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Google Officials Criminally Culpable for YouTube Video

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5 Responses

  1. NookSurfer says:

    Wow…the sentence they’ve received is just too extreme for the situation. It would warrant a public announcement/apology of some sort…but jail time?

  2. Matthew Pemble says:

    @NookSurfer,

    No jail time – “suspended” means you don’t go inside.

    More generally – with regard to the law, the relevant EU Directive is here and you need to look at Article 14 (Hosting) – and Article 15 where it makes it clear that you cannot require preview or monitoring. I am not an Italian lawyer but I do know that their national implementation of EU Directives is sometimes “interesting”.

    Under the UK equivalent, Google appear to have taken sufficient and prompt action, when notified, to serve as a complete defence unless you could argue that the poster was:

    “acting under the authority or the control of the service provider.”

  3. Matthew Pemble says:

    Forgot to say – because it is a matter of implementation of an EU directive, assuming the Italian courts cannot sort it – I would expect that it would first be a matter for the European Court of Justice, as opposed to the ECHR.

    I disagree with Daniel’s third principle, however. Whereas the majority of cases of inappropriate information posted online should be dealt with through the civil courts (defamation, copyright etc), it is entirely possible to post material where the state has an interest in removing it rather than just the rights owner. I don’t therefore see why, as a matter of principle, failure to remove such material (as required by law) should not be subject to criminal sanction.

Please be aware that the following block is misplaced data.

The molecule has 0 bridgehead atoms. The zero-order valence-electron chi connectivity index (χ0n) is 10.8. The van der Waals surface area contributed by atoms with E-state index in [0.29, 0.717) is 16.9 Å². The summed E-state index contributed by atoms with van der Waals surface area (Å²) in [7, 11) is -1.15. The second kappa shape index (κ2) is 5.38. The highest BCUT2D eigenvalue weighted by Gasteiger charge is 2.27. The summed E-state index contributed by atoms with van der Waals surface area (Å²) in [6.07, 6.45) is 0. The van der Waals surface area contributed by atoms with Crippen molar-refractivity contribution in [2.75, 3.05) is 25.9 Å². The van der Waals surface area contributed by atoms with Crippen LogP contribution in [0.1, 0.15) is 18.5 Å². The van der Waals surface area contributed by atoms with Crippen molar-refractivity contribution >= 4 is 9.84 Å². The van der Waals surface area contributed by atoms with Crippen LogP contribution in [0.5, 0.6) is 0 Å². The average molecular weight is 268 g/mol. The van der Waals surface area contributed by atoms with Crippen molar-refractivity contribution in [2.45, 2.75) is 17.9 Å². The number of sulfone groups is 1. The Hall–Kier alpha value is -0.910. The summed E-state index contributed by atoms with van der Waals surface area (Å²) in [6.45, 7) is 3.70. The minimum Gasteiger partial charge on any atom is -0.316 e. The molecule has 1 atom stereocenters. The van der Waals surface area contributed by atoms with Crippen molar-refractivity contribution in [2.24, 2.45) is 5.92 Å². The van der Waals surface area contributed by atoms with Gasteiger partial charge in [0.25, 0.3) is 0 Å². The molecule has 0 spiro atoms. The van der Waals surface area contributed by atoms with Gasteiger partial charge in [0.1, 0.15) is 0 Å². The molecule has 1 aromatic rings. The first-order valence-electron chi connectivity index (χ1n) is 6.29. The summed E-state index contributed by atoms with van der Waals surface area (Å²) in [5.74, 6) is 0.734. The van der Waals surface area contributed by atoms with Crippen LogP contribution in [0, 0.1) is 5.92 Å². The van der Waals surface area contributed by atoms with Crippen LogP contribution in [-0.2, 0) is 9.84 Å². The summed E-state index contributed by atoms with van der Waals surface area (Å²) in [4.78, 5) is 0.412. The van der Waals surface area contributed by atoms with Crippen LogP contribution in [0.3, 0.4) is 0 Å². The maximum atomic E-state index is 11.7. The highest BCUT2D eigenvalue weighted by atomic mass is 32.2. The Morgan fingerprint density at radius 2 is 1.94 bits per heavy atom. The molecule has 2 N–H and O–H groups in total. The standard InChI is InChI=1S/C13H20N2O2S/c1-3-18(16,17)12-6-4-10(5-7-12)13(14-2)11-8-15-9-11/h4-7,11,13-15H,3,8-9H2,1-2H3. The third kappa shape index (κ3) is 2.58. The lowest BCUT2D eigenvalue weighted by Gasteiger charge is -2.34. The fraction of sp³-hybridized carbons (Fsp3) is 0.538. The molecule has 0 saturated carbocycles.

There is plenty of avenue for arguing what kinds of information should fall in to that category, remembering that Article 10 ECHR is much weaker protection than the 1st Amendment, as well as what criminal sanctions are appropriate, especially for corporate activity. Remember that personal data does have the protection of the criminal law in the EU – and we are actually strengthening the sanctions in the UK as a result of some egregious corporate breaches of data protection.

  4. Matthew Pemble says:

    A UK blogger has done some further research and it appears that the requirement for immediate takedown on notification of infringing content was not met.

    Malcolm Coles article.

    I would note that this lack of any effective reporting system is not confined to Google: as a professional investigator, I, with the support of Yahoo UK, had great problems getting Yahoo Inc to prevent the spamming of racist harassment (this was some time ago, so YMMV). I had to use personal contacts to have an @live.com account in my name, which was being used for 419 fraud, disabled.

    If we are going to keep the police and the criminal courts out of this sort of thing, as Daniel insists (and I agree with with minor limitations) – the media companies have to provide appropriate mechanisms for efficiently dealing with complaints.

  5. Matthew Pemble says:

    A further update from the blog of Britain\’s top Data Protection law firm, showing why safe harbour provisions did not apply in this case.